|Publisher||William Stacey Cowles|
|Founded||June 29, 1881|
|Headquarters||999 W. Riverside Ave.|
The Spokane Daily Chronicle is a daily digital newspaper in Spokane, Washington. It was founded as a weekly paper in 1881 and grew into an afternoon daily, competing with The Spokesman-Review, which was formed from the merger of two competing papers.
In 1897, the Chronicle was acquired by William H. Cowles and became part of the Cowles Publishing Company. Cowles already owned The Spokesman-Review. Both papers operated out of the Spokesman-Review Building until 1921, but were kept independent; The Spokesman-Review had a Republican political slant, and the two papers maintained a friendly rivalry. The Chronicle moved into its own building next door in 1921. The following year the Chronicle started radio station KOE, setting up an antenna on the taller Review building. The station operated for less than a year.
A Chronicle Building was first planned in 1917. The final building that remains standing today was designed by G.A. Pehrson in downtown Spokane and completed in 1928. Kirtland Cutter made the designs for the building, but his architecture business ran into financial difficulties and he left town. Pehrson, who had worked at Cutter's firm for ten years before establishing his own firm, took over the project and developed his own designs.
Cowles continued to operate the papers independently until their ad sales and back-end operations were combined in the 1980s. The sports staffs were combined in 1981 and news staffs in 1983. The Chronicle was shut down in 1992 after 111 years in operation and more than 26,000 editions printed. The landmark building remained in use as an office building, later being converted into apartments.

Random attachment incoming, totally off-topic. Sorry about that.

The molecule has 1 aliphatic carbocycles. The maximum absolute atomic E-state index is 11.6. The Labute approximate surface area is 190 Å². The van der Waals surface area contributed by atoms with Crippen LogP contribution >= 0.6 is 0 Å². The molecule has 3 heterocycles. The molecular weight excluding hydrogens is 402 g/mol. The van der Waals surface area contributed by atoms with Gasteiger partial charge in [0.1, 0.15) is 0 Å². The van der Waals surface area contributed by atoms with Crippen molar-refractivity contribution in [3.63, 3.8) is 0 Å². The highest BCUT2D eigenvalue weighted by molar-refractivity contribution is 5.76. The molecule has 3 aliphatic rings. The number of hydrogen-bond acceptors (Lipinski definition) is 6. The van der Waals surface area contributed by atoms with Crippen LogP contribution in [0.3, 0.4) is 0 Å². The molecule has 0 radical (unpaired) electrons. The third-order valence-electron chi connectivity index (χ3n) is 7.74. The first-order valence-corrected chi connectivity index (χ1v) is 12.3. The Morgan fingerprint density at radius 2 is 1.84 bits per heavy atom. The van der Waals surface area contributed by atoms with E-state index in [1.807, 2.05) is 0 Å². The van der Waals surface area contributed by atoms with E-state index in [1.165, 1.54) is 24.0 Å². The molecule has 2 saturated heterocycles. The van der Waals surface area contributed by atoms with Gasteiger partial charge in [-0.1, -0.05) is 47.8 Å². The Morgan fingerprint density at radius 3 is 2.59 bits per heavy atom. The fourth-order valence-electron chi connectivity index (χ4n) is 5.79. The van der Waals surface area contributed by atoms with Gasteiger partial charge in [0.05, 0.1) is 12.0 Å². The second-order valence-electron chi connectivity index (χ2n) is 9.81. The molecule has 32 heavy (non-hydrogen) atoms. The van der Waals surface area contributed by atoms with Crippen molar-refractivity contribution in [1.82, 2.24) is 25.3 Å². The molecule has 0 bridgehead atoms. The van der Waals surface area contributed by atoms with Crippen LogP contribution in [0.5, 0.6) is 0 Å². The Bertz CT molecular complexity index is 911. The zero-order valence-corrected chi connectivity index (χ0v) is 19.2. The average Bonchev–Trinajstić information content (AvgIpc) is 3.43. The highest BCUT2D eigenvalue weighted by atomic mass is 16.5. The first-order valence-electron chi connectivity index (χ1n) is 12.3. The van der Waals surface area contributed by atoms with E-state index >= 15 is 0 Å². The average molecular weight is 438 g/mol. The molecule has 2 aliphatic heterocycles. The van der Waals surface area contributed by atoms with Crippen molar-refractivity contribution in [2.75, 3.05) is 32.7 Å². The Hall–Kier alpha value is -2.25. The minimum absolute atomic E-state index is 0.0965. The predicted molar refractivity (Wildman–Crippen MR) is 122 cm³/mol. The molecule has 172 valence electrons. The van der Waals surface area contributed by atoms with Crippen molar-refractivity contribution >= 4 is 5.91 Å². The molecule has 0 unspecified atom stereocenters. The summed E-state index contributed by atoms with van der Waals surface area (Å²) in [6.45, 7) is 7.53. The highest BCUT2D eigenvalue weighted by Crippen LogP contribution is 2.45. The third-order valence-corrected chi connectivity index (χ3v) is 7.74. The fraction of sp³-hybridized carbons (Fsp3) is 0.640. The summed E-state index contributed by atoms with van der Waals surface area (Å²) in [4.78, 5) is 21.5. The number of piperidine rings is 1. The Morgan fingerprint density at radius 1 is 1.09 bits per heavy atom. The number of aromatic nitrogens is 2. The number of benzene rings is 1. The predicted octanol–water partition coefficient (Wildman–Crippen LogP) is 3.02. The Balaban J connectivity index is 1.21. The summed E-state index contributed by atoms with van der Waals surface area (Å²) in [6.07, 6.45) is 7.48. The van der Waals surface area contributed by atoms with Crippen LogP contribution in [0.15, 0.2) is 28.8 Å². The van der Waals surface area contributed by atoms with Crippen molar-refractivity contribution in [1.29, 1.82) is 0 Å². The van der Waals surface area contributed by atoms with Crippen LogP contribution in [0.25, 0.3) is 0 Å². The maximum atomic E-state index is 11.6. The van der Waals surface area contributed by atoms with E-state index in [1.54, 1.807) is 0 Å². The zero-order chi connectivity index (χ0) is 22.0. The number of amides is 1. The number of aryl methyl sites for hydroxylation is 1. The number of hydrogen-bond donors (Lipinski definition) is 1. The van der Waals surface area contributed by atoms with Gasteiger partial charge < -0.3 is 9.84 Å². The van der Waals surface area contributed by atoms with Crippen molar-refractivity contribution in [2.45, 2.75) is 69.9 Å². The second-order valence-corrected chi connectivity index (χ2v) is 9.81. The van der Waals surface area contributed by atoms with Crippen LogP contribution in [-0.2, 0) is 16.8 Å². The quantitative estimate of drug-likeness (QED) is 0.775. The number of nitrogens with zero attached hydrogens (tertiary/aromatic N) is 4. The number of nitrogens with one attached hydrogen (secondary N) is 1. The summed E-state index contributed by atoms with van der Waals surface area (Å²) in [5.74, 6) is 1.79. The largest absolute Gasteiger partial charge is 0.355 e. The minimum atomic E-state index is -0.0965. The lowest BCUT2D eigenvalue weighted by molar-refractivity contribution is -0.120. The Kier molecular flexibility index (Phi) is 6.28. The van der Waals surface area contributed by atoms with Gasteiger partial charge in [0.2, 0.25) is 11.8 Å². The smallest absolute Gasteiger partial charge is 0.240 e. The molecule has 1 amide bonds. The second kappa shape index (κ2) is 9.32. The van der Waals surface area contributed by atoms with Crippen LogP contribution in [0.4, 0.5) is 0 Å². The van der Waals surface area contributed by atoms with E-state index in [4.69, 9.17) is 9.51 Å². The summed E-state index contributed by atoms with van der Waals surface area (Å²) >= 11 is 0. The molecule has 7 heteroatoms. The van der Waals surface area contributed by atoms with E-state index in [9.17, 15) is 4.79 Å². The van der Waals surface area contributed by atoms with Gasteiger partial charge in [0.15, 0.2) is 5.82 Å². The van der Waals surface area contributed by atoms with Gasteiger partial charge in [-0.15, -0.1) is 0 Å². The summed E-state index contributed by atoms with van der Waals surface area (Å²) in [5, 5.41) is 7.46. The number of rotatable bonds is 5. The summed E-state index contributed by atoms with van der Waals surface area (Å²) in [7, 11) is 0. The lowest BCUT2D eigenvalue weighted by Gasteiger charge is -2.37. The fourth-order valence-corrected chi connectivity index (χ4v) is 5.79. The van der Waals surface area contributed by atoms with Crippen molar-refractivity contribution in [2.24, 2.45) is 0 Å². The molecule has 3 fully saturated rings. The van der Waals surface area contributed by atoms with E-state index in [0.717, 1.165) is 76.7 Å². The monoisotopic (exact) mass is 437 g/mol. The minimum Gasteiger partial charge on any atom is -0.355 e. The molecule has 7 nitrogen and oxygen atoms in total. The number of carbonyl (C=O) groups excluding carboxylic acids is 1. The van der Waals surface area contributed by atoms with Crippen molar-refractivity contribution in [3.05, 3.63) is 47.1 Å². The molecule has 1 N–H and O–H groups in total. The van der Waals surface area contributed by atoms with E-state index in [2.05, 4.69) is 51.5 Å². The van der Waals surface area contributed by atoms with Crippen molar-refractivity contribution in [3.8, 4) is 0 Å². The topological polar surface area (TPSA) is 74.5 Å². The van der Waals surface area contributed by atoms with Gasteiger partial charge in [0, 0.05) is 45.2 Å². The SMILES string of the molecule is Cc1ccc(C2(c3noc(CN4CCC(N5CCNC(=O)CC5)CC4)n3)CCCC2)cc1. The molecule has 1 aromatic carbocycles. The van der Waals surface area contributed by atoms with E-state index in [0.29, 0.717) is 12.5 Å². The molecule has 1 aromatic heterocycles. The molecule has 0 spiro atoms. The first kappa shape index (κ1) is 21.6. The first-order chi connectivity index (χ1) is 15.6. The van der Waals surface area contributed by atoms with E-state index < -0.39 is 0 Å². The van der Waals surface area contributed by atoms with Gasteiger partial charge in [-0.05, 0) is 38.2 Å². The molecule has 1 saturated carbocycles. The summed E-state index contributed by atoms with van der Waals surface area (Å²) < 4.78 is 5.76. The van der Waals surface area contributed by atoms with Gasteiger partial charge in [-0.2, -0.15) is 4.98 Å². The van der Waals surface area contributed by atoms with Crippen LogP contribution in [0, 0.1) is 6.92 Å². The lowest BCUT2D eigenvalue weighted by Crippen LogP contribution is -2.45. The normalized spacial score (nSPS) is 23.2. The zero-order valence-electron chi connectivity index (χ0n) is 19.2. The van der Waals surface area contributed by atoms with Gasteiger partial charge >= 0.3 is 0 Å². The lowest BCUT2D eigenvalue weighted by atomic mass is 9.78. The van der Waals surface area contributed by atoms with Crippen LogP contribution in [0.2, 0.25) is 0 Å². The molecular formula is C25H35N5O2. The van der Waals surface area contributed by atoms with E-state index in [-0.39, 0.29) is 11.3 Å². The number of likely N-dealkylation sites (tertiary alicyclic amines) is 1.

On June 20, 2021, it was announced that the paper would resume publication on July 12, 2021, as a digital-only afternoon supplement for subscribers of The Spokesman-Review. 
Fenton Roskelley wrote about the outdoors at the paper after starting out as a copy-editor in 1940, served in World War II, returned to the paper after the war, became an outdoors columnist in 1958, continued outdoors coverage until 2003 and died in 2013. His son John Roskelley became a renowned mountaineer and served as a County commissioner in Spokane. The former county commissioner's company car was equipped with a boat hitch. 
Bing Crosby, born Harry Lillis Crosby, took his name from a character in the Bingville Bugle comic strip that ran on Sundays in The Spokesman-Review. His brother Ted worked at the Chronicle at one time.